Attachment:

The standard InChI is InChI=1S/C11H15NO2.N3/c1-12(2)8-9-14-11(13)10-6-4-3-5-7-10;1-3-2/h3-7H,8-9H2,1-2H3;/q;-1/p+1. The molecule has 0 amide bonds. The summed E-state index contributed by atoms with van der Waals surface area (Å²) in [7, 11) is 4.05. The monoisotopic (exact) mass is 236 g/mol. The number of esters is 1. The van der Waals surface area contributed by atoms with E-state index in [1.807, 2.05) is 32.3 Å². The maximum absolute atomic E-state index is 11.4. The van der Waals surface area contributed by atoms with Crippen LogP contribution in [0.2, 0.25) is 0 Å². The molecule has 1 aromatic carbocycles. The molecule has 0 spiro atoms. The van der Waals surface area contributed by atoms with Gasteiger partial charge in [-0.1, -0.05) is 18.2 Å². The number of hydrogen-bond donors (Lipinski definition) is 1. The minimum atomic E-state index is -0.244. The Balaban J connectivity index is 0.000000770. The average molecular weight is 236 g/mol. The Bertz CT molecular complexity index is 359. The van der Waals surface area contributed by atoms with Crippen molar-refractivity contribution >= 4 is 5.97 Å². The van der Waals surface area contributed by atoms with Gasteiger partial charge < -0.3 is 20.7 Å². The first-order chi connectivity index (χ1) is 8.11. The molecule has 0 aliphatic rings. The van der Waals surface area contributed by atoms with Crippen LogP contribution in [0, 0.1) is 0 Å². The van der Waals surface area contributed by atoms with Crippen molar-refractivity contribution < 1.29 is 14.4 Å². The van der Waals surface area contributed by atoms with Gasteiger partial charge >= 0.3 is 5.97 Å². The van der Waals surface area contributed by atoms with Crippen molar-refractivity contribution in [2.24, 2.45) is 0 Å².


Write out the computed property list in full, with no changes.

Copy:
The standard InChI is InChI=1S/C11H15NO2.N3/c1-12(2)8-9-14-11(13)10-6-4-3-5-7-10;1-3-2/h3-7H,8-9H2,1-2H3;/q;-1/p+1. The molecule has 0 amide bonds. The summed E-state index contributed by atoms with van der Waals surface area (Å²) in [7, 11) is 4.05. The monoisotopic (exact) mass is 236 g/mol. The number of esters is 1. The van der Waals surface area contributed by atoms with E-state index in [1.807, 2.05) is 32.3 Å². The maximum absolute atomic E-state index is 11.4. The van der Waals surface area contributed by atoms with Crippen LogP contribution in [0.2, 0.25) is 0 Å². The molecule has 1 aromatic carbocycles. The molecule has 0 spiro atoms. The van der Waals surface area contributed by atoms with Gasteiger partial charge in [-0.1, -0.05) is 18.2 Å². The number of hydrogen-bond donors (Lipinski definition) is 1. The minimum atomic E-state index is -0.244. The Balaban J connectivity index is 0.000000770. The average molecular weight is 236 g/mol. The Bertz CT molecular complexity index is 359. The van der Waals surface area contributed by atoms with Crippen molar-refractivity contribution >= 4 is 5.97 Å². The van der Waals surface area contributed by atoms with Gasteiger partial charge < -0.3 is 20.7 Å². The first-order chi connectivity index (χ1) is 8.11. The molecule has 0 aliphatic rings. The van der Waals surface area contributed by atoms with Crippen LogP contribution in [0, 0.1) is 0 Å². The van der Waals surface area contributed by atoms with Crippen molar-refractivity contribution < 1.29 is 14.4 Å². The van der Waals surface area contributed by atoms with Gasteiger partial charge >= 0.3 is 5.97 Å². The van der Waals surface area contributed by atoms with Crippen molar-refractivity contribution in [2.24, 2.45) is 0 Å².